Cobra Energy’s former president allegedly gave Tribble a helicopter tour, lodging, multiple first-class tickets, security, access to credit cards and even an apartment in San Juan to the former FEMA official in exchange for exerting undue pressure on Puerto Rico Electric Power Authority (Prepa) officials, according to the 15-count indictment, which does not include en utility officials.
Prepa Executive Director José Ortiz said Tuesday that Cobra has collected $1.1 billion of the $1.9 billion it had in contracts. That balance corresponds to March, when the contract was canceled, Ortiz said, adding that “PREPA will soon request a meeting with FEMA officials to determine the next steps to follow.”
“These defendants were supposed to come to Puerto Rico to help during the recovery after the devastation suffered from Hurricane María. Instead, they decided to take advantage of the precarious conditions of our electric power grid and engaged in a bribery and honest services wire fraud scheme in order to enrich themselves illegally,” Rodríguez said. “We hope that these accusations are an example for people who believe they can get away with it.”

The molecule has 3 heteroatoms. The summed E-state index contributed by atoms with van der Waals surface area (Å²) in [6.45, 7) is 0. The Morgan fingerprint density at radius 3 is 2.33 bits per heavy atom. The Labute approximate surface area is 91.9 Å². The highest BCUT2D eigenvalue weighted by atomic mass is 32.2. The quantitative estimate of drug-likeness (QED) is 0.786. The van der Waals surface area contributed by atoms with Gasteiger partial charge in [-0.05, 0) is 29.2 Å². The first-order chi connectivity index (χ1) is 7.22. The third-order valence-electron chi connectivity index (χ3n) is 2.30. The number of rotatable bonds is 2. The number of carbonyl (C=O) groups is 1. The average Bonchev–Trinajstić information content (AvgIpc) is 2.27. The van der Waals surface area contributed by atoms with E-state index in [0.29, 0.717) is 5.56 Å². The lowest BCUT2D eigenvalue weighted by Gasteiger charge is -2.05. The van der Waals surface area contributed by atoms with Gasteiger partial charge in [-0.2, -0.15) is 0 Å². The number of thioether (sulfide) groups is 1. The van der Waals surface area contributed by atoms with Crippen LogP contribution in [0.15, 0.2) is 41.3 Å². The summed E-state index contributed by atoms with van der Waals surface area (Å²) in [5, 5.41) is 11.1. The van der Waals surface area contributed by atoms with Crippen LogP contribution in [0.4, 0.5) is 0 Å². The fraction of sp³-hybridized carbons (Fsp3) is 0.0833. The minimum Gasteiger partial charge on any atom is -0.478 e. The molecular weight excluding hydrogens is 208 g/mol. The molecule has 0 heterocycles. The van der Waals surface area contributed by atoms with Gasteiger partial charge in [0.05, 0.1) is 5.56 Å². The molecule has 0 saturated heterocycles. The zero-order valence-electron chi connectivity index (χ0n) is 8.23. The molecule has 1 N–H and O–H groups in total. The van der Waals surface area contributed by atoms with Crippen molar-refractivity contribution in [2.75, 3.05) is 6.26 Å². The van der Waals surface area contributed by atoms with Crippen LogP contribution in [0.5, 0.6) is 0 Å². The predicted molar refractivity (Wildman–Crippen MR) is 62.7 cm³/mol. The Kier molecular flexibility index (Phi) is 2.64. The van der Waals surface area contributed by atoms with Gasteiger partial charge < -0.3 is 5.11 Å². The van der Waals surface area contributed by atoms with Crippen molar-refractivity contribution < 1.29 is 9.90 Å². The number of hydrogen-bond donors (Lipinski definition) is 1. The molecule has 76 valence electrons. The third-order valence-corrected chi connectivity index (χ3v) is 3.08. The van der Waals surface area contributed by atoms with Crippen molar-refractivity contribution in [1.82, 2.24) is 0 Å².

In a statement, FEMA said it “cannot comment on personnel matters; however, the Agency is fully cooperating with federal investigators.”
Federal authorities have been investigating FEMA-funded contracts granted by the Prepa to Cobra Energy, a subsidiary of Mammoth Energy, for the repair of the island’s power grid after it was mangled by Hurricane Maria in 2017.
The investigation into Cobra Energy’s former president became known after he asked the court to unseal an affidavit provided by an officer that gave way to freezing $4.5 million Ellison sought to gain access to.